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Ubiquitin ligase is a protein which is found in all eukaryotic cells. Ubiqiutin allows cells to recognise the proteins that need to be degraded by binding on the protein. This binding of ubiquitin to the protein labels the proteins for destruction. The enzymes are involved in the binding of ubiquitin to a protein, ubiquitin-activating enzyme (E1), ubiquitin-conjugating enzyme (E2) and ubiquitin-protein ligase (E3)[1].

Ubiquitin is a protein with a globular structure[2], consisting of 76 amino acid residues[3], linked by peptide bonds, that have been folded tightly into a compact structure. Ubiquitin is a part of the Ubiquitin system, which involves the process of ubiquitination which is the reversible[4] alteration of the function of the location of a protein by the attachment of ubiquitin or leads to protein degradation.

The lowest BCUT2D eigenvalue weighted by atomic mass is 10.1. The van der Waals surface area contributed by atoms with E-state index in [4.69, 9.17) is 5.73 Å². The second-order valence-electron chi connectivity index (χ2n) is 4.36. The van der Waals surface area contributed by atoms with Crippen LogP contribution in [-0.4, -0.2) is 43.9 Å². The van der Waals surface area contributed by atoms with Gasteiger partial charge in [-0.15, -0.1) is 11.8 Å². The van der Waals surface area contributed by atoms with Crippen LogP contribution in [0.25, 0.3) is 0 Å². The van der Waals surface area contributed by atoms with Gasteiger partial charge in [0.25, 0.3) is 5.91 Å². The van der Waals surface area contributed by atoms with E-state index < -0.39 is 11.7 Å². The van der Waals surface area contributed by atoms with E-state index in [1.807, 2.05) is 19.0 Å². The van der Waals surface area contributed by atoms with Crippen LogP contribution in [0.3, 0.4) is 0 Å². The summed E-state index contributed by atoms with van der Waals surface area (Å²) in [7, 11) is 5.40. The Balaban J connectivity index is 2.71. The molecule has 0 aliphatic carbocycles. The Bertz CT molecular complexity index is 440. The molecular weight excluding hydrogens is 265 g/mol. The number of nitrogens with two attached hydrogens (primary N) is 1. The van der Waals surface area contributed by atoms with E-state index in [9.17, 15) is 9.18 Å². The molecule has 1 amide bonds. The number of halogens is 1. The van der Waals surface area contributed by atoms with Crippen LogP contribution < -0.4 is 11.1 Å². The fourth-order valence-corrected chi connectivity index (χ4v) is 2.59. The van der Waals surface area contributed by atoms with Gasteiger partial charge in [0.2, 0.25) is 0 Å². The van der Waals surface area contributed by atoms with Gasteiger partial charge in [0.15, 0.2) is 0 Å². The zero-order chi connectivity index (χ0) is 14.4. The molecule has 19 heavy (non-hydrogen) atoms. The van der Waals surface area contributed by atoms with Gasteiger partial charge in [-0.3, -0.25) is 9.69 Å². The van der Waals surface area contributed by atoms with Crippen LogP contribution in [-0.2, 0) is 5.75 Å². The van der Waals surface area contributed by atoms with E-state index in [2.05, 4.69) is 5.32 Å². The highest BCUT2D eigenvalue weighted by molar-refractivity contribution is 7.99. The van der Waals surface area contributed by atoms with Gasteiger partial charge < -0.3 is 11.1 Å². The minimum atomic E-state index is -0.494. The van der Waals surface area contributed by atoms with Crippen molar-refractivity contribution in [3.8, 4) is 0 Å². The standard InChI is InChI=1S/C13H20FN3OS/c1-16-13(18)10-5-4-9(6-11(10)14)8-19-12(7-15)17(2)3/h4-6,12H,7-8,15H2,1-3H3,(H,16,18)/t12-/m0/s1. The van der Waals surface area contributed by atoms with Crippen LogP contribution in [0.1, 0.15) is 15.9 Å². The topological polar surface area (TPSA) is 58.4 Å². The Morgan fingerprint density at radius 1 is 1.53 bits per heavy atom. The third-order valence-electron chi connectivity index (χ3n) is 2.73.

1. Jeremy M. Berg,John L. Tymoczko, Lubert Stryer, 2011, Biochemistry,7 th edition,W.H. Freeman and Company.pg 699-700
  2. The University of Nottingham. The Pathway of Protein Ubiquitylation. [18/11/18]. Available from: https://www.Nottingham.ac.uk/biochemcourses/students/ub/ubpath.html
  3. European Bioinformatics Institute. Jennifer McDowall. Ubiquitin. [15/11/18]. Available from: https://www.ebi.ac.uk/interpro/potm/2004_12/Page1.htm
  4. NCBI. Viduth K. Chaugule and Helen Walden. Specificity and Disease in the Ubiquitin System. 2016. [18/11/18]. Available from: https://www.ncbi.nlm.nih.gov/pmc/articles/PMC5264512/
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